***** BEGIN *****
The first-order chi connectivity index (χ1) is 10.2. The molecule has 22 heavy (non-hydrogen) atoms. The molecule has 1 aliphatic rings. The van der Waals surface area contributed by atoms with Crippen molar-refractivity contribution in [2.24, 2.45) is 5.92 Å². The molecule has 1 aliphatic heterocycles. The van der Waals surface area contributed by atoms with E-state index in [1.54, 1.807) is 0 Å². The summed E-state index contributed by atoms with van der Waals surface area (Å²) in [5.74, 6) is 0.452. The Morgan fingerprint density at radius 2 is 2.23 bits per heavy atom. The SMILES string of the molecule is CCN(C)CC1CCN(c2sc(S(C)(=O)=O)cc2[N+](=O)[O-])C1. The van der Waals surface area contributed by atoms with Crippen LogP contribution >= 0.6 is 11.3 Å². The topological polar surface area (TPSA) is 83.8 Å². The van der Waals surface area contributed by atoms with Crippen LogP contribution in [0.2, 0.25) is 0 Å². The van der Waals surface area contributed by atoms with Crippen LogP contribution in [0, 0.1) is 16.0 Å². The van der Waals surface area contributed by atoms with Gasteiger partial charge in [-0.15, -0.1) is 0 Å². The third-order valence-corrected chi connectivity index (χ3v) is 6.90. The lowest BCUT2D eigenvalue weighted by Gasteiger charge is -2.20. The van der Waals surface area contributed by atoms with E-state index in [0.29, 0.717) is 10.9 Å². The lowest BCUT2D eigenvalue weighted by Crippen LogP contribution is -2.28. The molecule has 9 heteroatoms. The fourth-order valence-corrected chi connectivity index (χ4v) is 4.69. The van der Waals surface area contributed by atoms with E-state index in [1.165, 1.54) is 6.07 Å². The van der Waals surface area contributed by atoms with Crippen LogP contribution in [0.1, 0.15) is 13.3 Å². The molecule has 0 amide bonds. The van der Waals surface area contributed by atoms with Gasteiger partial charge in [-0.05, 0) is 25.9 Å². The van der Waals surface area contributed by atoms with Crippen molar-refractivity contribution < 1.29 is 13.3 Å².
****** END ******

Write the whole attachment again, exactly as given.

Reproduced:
The first-order chi connectivity index (χ1) is 10.2. The molecule has 22 heavy (non-hydrogen) atoms. The molecule has 1 aliphatic rings. The van der Waals surface area contributed by atoms with Crippen molar-refractivity contribution in [2.24, 2.45) is 5.92 Å². The molecule has 1 aliphatic heterocycles. The van der Waals surface area contributed by atoms with E-state index in [1.54, 1.807) is 0 Å². The summed E-state index contributed by atoms with van der Waals surface area (Å²) in [5.74, 6) is 0.452. The Morgan fingerprint density at radius 2 is 2.23 bits per heavy atom. The SMILES string of the molecule is CCN(C)CC1CCN(c2sc(S(C)(=O)=O)cc2[N+](=O)[O-])C1. The van der Waals surface area contributed by atoms with Crippen LogP contribution >= 0.6 is 11.3 Å². The topological polar surface area (TPSA) is 83.8 Å². The van der Waals surface area contributed by atoms with Crippen LogP contribution in [0.2, 0.25) is 0 Å². The van der Waals surface area contributed by atoms with Crippen LogP contribution in [0, 0.1) is 16.0 Å². The van der Waals surface area contributed by atoms with Gasteiger partial charge in [-0.15, -0.1) is 0 Å². The third-order valence-corrected chi connectivity index (χ3v) is 6.90. The lowest BCUT2D eigenvalue weighted by Gasteiger charge is -2.20. The van der Waals surface area contributed by atoms with E-state index in [0.29, 0.717) is 10.9 Å². The lowest BCUT2D eigenvalue weighted by Crippen LogP contribution is -2.28. The molecule has 9 heteroatoms. The fourth-order valence-corrected chi connectivity index (χ4v) is 4.69. The van der Waals surface area contributed by atoms with E-state index in [1.165, 1.54) is 6.07 Å². The van der Waals surface area contributed by atoms with Crippen LogP contribution in [0.1, 0.15) is 13.3 Å². The molecule has 0 amide bonds. The van der Waals surface area contributed by atoms with Gasteiger partial charge in [-0.05, 0) is 25.9 Å². The van der Waals surface area contributed by atoms with Crippen molar-refractivity contribution < 1.29 is 13.3 Å².